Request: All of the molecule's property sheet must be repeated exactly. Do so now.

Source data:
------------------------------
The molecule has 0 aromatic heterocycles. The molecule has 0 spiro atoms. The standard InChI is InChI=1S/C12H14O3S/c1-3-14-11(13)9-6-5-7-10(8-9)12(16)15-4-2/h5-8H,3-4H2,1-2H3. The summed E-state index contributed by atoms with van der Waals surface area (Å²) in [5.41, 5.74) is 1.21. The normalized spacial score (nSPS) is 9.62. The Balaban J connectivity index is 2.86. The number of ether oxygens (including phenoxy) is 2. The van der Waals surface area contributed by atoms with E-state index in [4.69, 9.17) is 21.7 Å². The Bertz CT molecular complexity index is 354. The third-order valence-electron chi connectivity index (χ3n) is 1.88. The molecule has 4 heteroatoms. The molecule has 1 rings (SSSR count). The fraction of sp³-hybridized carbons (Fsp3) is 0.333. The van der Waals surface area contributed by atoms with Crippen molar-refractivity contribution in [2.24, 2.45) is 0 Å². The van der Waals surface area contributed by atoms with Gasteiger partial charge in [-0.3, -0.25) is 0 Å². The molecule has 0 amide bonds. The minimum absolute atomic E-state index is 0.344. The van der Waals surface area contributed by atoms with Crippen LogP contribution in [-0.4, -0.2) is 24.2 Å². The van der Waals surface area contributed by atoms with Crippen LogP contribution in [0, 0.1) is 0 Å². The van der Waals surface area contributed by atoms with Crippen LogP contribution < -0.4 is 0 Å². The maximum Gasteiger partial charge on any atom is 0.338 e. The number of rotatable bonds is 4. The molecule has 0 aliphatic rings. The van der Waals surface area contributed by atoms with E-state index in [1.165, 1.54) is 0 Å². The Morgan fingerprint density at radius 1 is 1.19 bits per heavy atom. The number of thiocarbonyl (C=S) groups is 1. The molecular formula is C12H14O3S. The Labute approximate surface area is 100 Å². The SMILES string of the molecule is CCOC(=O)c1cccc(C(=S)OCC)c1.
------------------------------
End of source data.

The molecule has 0 aromatic heterocycles. The molecule has 0 spiro atoms. The standard InChI is InChI=1S/C12H14O3S/c1-3-14-11(13)9-6-5-7-10(8-9)12(16)15-4-2/h5-8H,3-4H2,1-2H3. The summed E-state index contributed by atoms with van der Waals surface area (Å²) in [5.41, 5.74) is 1.21. The normalized spacial score (nSPS) is 9.62. The Balaban J connectivity index is 2.86. The number of ether oxygens (including phenoxy) is 2. The van der Waals surface area contributed by atoms with E-state index in [4.69, 9.17) is 21.7 Å². The Bertz CT molecular complexity index is 354. The third-order valence-electron chi connectivity index (χ3n) is 1.88. The molecule has 4 heteroatoms. The molecule has 1 rings (SSSR count). The fraction of sp³-hybridized carbons (Fsp3) is 0.333. The van der Waals surface area contributed by atoms with Crippen molar-refractivity contribution in [2.24, 2.45) is 0 Å². The van der Waals surface area contributed by atoms with Gasteiger partial charge in [-0.3, -0.25) is 0 Å². The molecule has 0 amide bonds. The minimum absolute atomic E-state index is 0.344. The van der Waals surface area contributed by atoms with Crippen LogP contribution in [-0.4, -0.2) is 24.2 Å². The van der Waals surface area contributed by atoms with Crippen LogP contribution in [0, 0.1) is 0 Å². The van der Waals surface area contributed by atoms with Crippen LogP contribution < -0.4 is 0 Å². The maximum Gasteiger partial charge on any atom is 0.338 e. The number of rotatable bonds is 4. The molecule has 0 aliphatic rings. The van der Waals surface area contributed by atoms with E-state index in [1.165, 1.54) is 0 Å². The Morgan fingerprint density at radius 1 is 1.19 bits per heavy atom. The number of thiocarbonyl (C=S) groups is 1. The molecular formula is C12H14O3S. The Labute approximate surface area is 100 Å². The SMILES string of the molecule is CCOC(=O)c1cccc(C(=S)OCC)c1.